I've Lost My Mind, also Snippets


Guess what, I reached 90000 words. Guess what else, I'm only halfway through the draft. I think that all writers must be partially insane to subject themselves to the sweet torture of writing a book. And then rewriting it anywhere between 1 and 100 times until they are happy with it, which is unusual. 
Why, you ask, do we do it? 
Answer: I have absolutely no idea. 

Also, teeny tiny announcement. When I finally finish this draft (2), I shall be writing the next one (3) in third person.  

But now, without further ado, here are a few selections from my own personal torture device. 

“And how can we be sure she will not ruin everything with some act of rash nobility in which  she tries to rescue us from Apophis?”


It is the possibility, however slight, of survival that drives people to half mad displays of screams and tears. Hopelessness comes with its own sort of comfort;


“…It’s not that I am not worried. I am. Very worried indeed. But does Nefru expect me to  throw myself about and scream?”


When Ukani wasn’t trying to ruin Nefru’s life, and Nefru wasn’t trying to ‘fix’ Ukani, they made an excellent team.


“It is my hope that he will soon realize the futility of his plan and follow us,” I said calmly. “He is under the impression that there may be other doorways in this place, as it is likely the heart of the shrine. He has had a dream of sorts which has convinced him of this.”“A dream,” he said disbelievingly.I nodded sympathetically. “Yes, an unreliable source of information. But as I said, if we continue to the surface, he will soon abandon this plan.”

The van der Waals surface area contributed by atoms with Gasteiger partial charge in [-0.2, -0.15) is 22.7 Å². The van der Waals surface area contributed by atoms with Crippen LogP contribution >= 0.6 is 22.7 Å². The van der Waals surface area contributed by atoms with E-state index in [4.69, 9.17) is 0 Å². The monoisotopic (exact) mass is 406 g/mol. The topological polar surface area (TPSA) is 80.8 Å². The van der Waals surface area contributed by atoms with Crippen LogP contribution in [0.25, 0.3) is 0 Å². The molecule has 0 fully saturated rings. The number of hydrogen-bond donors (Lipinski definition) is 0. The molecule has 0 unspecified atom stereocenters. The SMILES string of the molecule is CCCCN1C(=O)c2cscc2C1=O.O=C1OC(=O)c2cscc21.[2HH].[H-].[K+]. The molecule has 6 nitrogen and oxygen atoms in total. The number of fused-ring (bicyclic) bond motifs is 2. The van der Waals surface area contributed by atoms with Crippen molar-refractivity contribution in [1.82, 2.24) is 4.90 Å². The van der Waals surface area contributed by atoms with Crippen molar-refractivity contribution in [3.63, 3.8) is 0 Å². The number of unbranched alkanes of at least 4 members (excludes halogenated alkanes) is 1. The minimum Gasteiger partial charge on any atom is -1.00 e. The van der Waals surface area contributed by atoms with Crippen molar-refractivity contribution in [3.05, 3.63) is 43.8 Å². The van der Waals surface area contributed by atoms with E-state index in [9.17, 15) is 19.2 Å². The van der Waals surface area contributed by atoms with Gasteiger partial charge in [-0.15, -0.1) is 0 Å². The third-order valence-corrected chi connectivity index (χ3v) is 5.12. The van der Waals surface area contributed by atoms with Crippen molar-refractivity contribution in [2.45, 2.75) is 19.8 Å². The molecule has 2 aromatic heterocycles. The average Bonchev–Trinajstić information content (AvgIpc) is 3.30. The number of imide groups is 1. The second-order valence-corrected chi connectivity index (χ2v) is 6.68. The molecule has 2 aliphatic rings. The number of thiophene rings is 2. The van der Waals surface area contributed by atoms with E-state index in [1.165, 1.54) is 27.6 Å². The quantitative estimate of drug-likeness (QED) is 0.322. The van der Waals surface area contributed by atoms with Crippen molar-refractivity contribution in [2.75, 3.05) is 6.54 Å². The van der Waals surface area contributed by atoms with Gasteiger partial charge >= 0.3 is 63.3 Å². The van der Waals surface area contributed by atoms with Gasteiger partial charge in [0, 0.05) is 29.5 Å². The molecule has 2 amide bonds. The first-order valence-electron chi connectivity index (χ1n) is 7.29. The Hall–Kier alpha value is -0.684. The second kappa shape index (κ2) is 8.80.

“I do not appreciate being treated as a helpless child, Ukani. If you do not wish to tell me, just say so, and I will not press the matter further.”


“It doesn’t matter. Anhur and I were merely trying to talk Nefru out of another one of his ignorant schemes to get us all killed.”


“You’re harsh and unfeeling,” he said. I winced, I knew he meant it in a joking manner, but that did not mean that he was wrong.“I do not mean to be,” I said quietly, looking down at my hands folded in my lap. Ukani sighed. “At least it could never be mistaken for hatred. As cruel as you can be, one could never doubt your love.”


And yet here was Ukani, lineage high enough to please any father, but far from the quiet,  reserved, gentle being who had waited in the shadows of my young mind.






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